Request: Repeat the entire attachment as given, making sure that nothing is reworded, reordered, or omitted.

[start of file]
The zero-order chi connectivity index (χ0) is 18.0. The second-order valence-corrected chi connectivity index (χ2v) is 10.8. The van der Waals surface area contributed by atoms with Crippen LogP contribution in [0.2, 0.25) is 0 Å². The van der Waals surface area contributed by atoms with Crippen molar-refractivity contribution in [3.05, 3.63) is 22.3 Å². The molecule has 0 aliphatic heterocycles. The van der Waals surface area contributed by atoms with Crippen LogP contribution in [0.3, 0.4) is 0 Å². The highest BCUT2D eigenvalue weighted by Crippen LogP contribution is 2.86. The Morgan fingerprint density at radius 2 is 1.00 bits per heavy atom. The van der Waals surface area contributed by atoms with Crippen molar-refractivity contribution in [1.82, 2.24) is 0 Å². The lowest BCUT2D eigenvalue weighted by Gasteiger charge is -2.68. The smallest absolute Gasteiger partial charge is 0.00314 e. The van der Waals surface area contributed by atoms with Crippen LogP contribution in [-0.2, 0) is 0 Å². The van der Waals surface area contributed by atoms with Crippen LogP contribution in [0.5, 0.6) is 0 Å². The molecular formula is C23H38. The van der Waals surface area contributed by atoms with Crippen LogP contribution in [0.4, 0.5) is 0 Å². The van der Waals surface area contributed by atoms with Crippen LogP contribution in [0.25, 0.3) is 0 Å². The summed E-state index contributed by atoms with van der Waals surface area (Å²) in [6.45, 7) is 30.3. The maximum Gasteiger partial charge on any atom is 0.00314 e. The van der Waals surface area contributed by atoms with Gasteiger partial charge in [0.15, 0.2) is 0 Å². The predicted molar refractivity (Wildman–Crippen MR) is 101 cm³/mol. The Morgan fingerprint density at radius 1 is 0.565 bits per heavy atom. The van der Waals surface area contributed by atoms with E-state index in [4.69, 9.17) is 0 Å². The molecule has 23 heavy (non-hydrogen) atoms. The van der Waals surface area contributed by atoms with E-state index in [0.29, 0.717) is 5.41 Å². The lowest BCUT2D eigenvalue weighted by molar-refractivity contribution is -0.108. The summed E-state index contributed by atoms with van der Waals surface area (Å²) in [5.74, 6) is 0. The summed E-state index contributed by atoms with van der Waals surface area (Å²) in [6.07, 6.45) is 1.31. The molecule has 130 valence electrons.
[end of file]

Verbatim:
The zero-order chi connectivity index (χ0) is 18.0. The second-order valence-corrected chi connectivity index (χ2v) is 10.8. The van der Waals surface area contributed by atoms with Crippen LogP contribution in [0.2, 0.25) is 0 Å². The van der Waals surface area contributed by atoms with Crippen molar-refractivity contribution in [3.05, 3.63) is 22.3 Å². The molecule has 0 aliphatic heterocycles. The van der Waals surface area contributed by atoms with Crippen LogP contribution in [0.3, 0.4) is 0 Å². The highest BCUT2D eigenvalue weighted by Crippen LogP contribution is 2.86. The Morgan fingerprint density at radius 2 is 1.00 bits per heavy atom. The van der Waals surface area contributed by atoms with Crippen molar-refractivity contribution in [1.82, 2.24) is 0 Å². The lowest BCUT2D eigenvalue weighted by Gasteiger charge is -2.68. The smallest absolute Gasteiger partial charge is 0.00314 e. The van der Waals surface area contributed by atoms with Crippen LogP contribution in [-0.2, 0) is 0 Å². The van der Waals surface area contributed by atoms with Crippen LogP contribution in [0.5, 0.6) is 0 Å². The molecular formula is C23H38. The van der Waals surface area contributed by atoms with Crippen LogP contribution in [0.4, 0.5) is 0 Å². The van der Waals surface area contributed by atoms with Crippen LogP contribution in [0.25, 0.3) is 0 Å². The summed E-state index contributed by atoms with van der Waals surface area (Å²) in [6.45, 7) is 30.3. The maximum Gasteiger partial charge on any atom is 0.00314 e. The van der Waals surface area contributed by atoms with Gasteiger partial charge in [0.15, 0.2) is 0 Å². The predicted molar refractivity (Wildman–Crippen MR) is 101 cm³/mol. The Morgan fingerprint density at radius 1 is 0.565 bits per heavy atom. The van der Waals surface area contributed by atoms with E-state index in [4.69, 9.17) is 0 Å². The molecule has 23 heavy (non-hydrogen) atoms. The van der Waals surface area contributed by atoms with E-state index in [0.29, 0.717) is 5.41 Å². The lowest BCUT2D eigenvalue weighted by molar-refractivity contribution is -0.108. The summed E-state index contributed by atoms with van der Waals surface area (Å²) in [5.74, 6) is 0. The summed E-state index contributed by atoms with van der Waals surface area (Å²) in [6.07, 6.45) is 1.31. The molecule has 130 valence electrons.